Of course, my problems with the characterisation and pace wouldn’t be as much of an issue if this story were presented in some other manner—say, as a TV show. As I’ve said earlier, Richards’ bread-and-butter is writing Doctor Who novels, and all the characteristics of The Suicide Exhibition point towards the very heavy influence of TV. The pacing and characterisation are the most obvious examples of this influence, but even the way the story jumps from the point-of-view of one character to another so closely mimics the cinematography and editing of Doctor Who that I half-expected the TARDIS to show up at some point and for the Doctor and his companion to step out and take the Vril head-on.
This leads me to an interesting question: why did Richards choose to present this story as a novel, rather than as the treatment for a potential TV show? As it stands, it has all the potential elements for a good TV series—perhaps it could even compete with Agent Carter, after it’s been overhauled somewhat. Richards works with the BBC; he could have tried to find a way to pitch this whole idea as its own show. I imagine pitching it as a show won’t be as difficult for him, compared to someone coming in from the outside. So why didn’t he go that route?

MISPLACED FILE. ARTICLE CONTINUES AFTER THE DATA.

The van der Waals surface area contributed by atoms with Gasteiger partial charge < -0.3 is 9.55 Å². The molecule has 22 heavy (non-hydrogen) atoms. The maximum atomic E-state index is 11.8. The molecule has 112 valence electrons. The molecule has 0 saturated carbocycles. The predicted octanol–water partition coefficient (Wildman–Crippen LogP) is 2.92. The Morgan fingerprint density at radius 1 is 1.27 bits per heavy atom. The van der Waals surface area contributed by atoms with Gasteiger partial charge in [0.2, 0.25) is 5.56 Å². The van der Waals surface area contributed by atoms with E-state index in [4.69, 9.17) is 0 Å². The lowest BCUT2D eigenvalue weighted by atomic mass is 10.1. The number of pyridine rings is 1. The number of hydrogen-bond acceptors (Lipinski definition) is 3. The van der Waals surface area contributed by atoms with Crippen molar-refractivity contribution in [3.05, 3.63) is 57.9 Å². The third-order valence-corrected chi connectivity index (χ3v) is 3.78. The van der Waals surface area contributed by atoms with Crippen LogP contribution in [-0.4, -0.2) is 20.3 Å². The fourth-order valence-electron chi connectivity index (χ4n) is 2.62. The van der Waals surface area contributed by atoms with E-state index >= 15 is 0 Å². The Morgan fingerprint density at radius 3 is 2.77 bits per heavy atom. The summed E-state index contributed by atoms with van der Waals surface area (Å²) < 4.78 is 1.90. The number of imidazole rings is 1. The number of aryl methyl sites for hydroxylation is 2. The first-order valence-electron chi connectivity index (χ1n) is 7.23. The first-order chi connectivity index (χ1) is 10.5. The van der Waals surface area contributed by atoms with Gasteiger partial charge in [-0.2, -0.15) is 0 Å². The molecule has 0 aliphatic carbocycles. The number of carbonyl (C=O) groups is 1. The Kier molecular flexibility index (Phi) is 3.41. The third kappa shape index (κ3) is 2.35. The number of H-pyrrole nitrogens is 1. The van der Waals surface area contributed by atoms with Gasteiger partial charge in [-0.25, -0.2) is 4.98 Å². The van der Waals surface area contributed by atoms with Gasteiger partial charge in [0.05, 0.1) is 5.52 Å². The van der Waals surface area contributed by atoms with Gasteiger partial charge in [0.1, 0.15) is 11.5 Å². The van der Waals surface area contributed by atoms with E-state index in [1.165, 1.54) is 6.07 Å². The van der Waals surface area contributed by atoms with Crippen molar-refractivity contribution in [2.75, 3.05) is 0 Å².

Two potential answers come to mind: the first is that the idea for a TV show was rejected, and Richards decided not to waste the story so chose to publish it as a book instead. The second is that Richards chose to go with a novel first as a way to “test the waters”, so to speak, for his story, and if it gained enough attention and popularity, he could then present it as a potential TV show. Or there may be some other, third answer at work that I can’t imagine because I’m not Richards and I do not work in the same industry he does. Whatever the true answer may be, it still doesn’t change the fact that this story, as Richards wrote and presented it in The Suicide Exhibition, doesn’t exactly belong on a bookshelf, but on TV.
Overall, The Suicide Exhibition has all the potential to make a great TV show, but it doesn’t work very well as a novel. While Richards’ world-building is well done, and it’s clear his research is solid, those qualities do not excuse the shallow characterisation and agonising pace of the first two-thirds of the novel, with the plot only really picking up speed in the latter third. The reader can easily imagine all the action happening onscreen (not least because of the way the point-of-view jumps are structured), so why this has to be a novel in the first place, instead of a TV show, is rather puzzling. Richards likely has his reasons, but it’s very clear to any reader that this novel should have gone straight to TV, and not made a stopover on the bookshelf—at least, not without some serious overhauling to make it better as a novel.